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Finding Home in a Liminal Space: Exile and Return in Andreas Dresen’s Halbe Treppe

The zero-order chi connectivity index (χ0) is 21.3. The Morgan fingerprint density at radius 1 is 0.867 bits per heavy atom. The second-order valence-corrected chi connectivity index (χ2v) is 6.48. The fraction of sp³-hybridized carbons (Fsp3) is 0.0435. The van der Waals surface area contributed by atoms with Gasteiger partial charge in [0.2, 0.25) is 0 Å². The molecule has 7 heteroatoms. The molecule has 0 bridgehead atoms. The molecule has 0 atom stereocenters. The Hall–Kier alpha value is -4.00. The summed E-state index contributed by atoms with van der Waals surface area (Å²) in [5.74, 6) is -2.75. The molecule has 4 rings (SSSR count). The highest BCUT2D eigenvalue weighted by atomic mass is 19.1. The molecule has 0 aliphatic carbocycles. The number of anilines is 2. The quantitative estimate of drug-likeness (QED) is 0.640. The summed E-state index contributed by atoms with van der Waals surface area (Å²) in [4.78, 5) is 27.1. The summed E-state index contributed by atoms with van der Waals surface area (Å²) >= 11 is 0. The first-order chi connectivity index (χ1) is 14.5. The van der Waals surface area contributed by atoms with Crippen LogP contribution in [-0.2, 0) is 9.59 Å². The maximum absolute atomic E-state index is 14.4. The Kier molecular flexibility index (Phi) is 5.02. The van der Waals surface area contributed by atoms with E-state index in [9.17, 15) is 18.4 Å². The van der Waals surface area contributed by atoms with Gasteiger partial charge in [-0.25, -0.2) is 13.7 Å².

In his film Halbe Treppe, Andreas Dresen uses stylistic elements and modes of production similar to exilic filmmakers, as described by Naficy in his book An Accented Cinema, in an attempt to portray both a sense of exile and a desire for freedom in his characters. Since exile is inextricably bound-up in questions of both homeland and identity, the film invites comparison not only to exilic cinema but also to certain aspects of New German Cinema, particularly issues of German identity that many critics argue have been too often ignored by other young German filmmakers. By emphasizing the importance of Frankfurt/Oder as the setting for his characters’ experience of exile, Dresen creates a connection between identity and “place” that encourages the spectator to reflect upon the traditional notion of “Heimat” and how it might be re-imagined in a new multicultural, unified Germany.

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